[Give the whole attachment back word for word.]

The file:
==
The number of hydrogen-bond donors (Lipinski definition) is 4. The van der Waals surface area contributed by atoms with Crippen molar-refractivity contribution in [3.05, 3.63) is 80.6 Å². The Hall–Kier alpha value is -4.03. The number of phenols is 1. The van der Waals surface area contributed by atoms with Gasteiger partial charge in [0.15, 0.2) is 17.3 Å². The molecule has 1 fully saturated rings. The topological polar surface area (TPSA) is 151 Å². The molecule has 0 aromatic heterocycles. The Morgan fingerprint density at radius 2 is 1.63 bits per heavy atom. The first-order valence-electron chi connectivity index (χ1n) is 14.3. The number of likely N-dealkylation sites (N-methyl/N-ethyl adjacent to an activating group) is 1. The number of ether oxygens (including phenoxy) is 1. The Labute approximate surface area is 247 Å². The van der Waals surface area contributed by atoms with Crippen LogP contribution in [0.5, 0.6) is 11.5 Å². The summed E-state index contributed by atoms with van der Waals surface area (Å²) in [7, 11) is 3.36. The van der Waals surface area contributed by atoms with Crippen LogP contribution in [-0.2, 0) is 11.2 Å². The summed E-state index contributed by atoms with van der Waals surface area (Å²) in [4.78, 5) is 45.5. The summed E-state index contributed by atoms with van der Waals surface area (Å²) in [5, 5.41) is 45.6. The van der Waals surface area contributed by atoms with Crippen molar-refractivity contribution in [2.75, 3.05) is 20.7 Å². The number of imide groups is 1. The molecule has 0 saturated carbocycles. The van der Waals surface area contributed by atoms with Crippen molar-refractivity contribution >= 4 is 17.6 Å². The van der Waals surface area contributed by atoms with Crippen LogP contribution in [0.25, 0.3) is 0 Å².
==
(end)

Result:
The number of hydrogen-bond donors (Lipinski definition) is 4. The van der Waals surface area contributed by atoms with Crippen molar-refractivity contribution in [3.05, 3.63) is 80.6 Å². The Hall–Kier alpha value is -4.03. The number of phenols is 1. The van der Waals surface area contributed by atoms with Gasteiger partial charge in [0.15, 0.2) is 17.3 Å². The molecule has 1 fully saturated rings. The topological polar surface area (TPSA) is 151 Å². The molecule has 0 aromatic heterocycles. The Morgan fingerprint density at radius 2 is 1.63 bits per heavy atom. The first-order valence-electron chi connectivity index (χ1n) is 14.3. The number of likely N-dealkylation sites (N-methyl/N-ethyl adjacent to an activating group) is 1. The number of ether oxygens (including phenoxy) is 1. The Labute approximate surface area is 247 Å². The van der Waals surface area contributed by atoms with Crippen LogP contribution in [0.5, 0.6) is 11.5 Å². The summed E-state index contributed by atoms with van der Waals surface area (Å²) in [7, 11) is 3.36. The van der Waals surface area contributed by atoms with Crippen LogP contribution in [-0.2, 0) is 11.2 Å². The summed E-state index contributed by atoms with van der Waals surface area (Å²) in [4.78, 5) is 45.5. The summed E-state index contributed by atoms with van der Waals surface area (Å²) in [5, 5.41) is 45.6. The van der Waals surface area contributed by atoms with Crippen molar-refractivity contribution in [2.75, 3.05) is 20.7 Å². The number of imide groups is 1. The molecule has 0 saturated carbocycles. The van der Waals surface area contributed by atoms with Crippen molar-refractivity contribution >= 4 is 17.6 Å². The van der Waals surface area contributed by atoms with Crippen LogP contribution in [0.25, 0.3) is 0 Å².